While the Opinion referred to in the anonymous blog and the FLTA each agree that a title agent who is merely requesting estoppel information or merely providing documents would generally not be considered engaging in “negotiations” (and we agree), neither stand for the proposition that a title agent conducting true short sale negotiations is somehow exempt from Sec. 494.0018 Florida Statutes, whether or not they get paid directly for their work, and any suggestion to the contrary is extremely dangerous.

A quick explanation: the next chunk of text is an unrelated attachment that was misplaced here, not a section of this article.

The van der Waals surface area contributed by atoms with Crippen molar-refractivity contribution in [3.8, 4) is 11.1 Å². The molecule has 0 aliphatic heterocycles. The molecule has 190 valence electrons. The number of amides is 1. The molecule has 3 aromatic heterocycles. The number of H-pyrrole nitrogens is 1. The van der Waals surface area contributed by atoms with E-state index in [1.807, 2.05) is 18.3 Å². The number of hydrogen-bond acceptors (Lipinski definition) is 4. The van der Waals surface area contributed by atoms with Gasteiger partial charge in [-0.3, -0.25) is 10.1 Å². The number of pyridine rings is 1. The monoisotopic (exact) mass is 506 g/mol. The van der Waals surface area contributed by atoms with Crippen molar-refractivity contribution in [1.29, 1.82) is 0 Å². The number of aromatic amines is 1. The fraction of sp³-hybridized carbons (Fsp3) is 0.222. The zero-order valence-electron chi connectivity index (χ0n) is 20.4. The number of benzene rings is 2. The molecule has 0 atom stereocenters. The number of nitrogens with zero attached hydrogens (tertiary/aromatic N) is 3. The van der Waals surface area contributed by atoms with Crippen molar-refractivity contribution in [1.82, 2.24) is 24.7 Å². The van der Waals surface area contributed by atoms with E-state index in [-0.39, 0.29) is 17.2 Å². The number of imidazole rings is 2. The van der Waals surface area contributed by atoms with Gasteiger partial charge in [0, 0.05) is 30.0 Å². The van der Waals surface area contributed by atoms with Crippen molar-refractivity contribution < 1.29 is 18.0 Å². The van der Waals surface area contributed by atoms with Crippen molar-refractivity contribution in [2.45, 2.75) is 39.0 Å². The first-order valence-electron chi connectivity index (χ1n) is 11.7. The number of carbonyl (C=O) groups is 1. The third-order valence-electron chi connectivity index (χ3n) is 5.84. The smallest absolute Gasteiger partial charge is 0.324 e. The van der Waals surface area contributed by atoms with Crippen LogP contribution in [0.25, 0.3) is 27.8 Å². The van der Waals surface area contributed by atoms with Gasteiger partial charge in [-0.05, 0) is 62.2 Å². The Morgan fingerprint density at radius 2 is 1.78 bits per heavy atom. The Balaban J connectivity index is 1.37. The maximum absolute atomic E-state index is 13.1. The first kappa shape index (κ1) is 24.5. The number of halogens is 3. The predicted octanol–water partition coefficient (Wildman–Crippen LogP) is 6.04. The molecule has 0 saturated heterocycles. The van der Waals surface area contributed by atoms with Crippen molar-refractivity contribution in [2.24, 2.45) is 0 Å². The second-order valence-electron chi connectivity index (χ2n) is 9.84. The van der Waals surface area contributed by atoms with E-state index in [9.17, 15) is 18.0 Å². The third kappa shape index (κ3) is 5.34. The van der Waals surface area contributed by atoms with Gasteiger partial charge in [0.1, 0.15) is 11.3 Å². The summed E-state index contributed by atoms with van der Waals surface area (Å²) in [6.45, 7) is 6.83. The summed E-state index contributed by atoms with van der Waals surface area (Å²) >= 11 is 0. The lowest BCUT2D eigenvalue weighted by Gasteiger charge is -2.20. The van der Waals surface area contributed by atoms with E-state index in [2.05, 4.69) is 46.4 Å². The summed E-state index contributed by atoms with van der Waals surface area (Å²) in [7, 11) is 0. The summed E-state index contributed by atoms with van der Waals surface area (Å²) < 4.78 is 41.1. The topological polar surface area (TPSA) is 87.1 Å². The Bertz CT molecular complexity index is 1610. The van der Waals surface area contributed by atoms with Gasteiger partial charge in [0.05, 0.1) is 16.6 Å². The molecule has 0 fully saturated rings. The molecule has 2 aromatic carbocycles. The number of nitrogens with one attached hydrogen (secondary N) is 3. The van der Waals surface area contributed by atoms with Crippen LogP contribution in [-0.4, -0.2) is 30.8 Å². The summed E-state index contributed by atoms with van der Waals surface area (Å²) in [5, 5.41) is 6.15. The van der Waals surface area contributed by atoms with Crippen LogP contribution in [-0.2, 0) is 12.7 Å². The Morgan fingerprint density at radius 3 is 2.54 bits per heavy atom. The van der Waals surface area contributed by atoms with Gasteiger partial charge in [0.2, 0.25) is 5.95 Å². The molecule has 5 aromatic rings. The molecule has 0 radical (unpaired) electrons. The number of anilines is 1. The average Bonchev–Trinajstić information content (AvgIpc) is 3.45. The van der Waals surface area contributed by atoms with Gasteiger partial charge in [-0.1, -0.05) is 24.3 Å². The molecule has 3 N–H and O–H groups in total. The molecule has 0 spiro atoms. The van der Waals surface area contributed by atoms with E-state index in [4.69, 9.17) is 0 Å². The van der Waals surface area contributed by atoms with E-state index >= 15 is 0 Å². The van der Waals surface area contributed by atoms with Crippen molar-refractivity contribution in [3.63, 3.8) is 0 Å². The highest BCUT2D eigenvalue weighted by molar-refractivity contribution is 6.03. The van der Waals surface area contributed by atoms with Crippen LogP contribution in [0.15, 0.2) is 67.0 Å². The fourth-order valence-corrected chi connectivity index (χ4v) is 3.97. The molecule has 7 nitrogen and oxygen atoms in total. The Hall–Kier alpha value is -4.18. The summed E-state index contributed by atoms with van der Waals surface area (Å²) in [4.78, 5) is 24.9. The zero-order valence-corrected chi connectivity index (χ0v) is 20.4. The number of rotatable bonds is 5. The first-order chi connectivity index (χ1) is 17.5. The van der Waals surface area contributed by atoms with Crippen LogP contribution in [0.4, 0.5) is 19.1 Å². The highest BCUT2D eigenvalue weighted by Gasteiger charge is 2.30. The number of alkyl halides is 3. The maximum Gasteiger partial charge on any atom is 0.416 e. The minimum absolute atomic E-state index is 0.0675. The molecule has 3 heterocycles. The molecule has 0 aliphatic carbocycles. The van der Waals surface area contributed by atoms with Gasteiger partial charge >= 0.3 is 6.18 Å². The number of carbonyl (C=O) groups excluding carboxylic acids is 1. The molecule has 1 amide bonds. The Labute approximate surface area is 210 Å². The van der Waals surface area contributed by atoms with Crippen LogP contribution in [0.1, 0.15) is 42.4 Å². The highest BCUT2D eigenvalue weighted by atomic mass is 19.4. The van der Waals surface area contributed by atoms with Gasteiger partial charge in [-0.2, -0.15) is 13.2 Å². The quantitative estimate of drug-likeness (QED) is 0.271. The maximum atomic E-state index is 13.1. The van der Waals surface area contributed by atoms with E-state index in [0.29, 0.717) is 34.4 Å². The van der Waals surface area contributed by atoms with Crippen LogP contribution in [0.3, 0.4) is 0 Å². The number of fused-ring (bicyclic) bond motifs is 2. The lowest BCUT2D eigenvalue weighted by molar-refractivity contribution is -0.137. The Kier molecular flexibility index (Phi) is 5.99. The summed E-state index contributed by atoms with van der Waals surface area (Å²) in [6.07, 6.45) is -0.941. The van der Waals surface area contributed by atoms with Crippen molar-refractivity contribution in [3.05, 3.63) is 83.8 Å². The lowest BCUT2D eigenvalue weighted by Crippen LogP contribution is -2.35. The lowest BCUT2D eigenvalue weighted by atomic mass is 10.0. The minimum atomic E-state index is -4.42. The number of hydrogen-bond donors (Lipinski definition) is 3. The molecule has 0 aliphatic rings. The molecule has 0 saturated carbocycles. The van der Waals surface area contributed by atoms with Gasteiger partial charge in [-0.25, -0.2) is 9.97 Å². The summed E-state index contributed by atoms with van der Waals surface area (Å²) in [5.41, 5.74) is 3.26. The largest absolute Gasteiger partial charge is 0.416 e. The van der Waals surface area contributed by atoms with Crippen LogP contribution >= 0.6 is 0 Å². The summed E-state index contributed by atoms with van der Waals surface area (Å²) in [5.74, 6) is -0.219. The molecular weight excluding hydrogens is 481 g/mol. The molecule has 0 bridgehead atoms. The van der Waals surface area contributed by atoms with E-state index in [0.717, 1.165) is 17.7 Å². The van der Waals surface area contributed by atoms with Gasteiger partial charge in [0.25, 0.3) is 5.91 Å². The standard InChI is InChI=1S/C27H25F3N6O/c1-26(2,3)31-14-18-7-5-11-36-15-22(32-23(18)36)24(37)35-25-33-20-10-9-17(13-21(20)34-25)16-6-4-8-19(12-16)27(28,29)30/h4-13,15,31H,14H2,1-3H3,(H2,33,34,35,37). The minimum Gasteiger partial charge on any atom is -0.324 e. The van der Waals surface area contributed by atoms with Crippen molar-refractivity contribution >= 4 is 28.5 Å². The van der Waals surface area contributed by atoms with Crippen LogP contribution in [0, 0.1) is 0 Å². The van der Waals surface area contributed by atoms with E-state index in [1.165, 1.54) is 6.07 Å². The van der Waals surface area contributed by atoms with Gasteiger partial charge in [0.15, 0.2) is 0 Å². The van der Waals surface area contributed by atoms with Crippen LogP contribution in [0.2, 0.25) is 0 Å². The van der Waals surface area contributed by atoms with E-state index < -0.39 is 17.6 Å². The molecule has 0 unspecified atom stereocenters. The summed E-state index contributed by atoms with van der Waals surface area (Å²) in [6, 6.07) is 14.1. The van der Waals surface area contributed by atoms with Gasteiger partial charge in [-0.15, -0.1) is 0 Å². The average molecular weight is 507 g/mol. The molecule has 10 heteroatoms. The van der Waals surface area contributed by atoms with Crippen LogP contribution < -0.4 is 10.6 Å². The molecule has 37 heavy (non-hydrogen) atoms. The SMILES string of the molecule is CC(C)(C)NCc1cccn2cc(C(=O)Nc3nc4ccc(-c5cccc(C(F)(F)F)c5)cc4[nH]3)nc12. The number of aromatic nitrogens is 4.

From and after January 1, 2010, it became unlawful for licensed title agents to conduct true short sale negotiations unless they were also a lawyer or licensed mortgage broker, and it remains our opinion that the act of conducting short sale negotiations by title agents (whether for compensation or not) should be performed only by one who is also an attorney or a licensed mortgage broker. Any title agent who is conducting short sale negotiations from or after January 1, 2010 should use great caution to determine what extremely limited activities they can or cannot perform, particularly given the severe sanctions associated with a violation of Section 494.0018.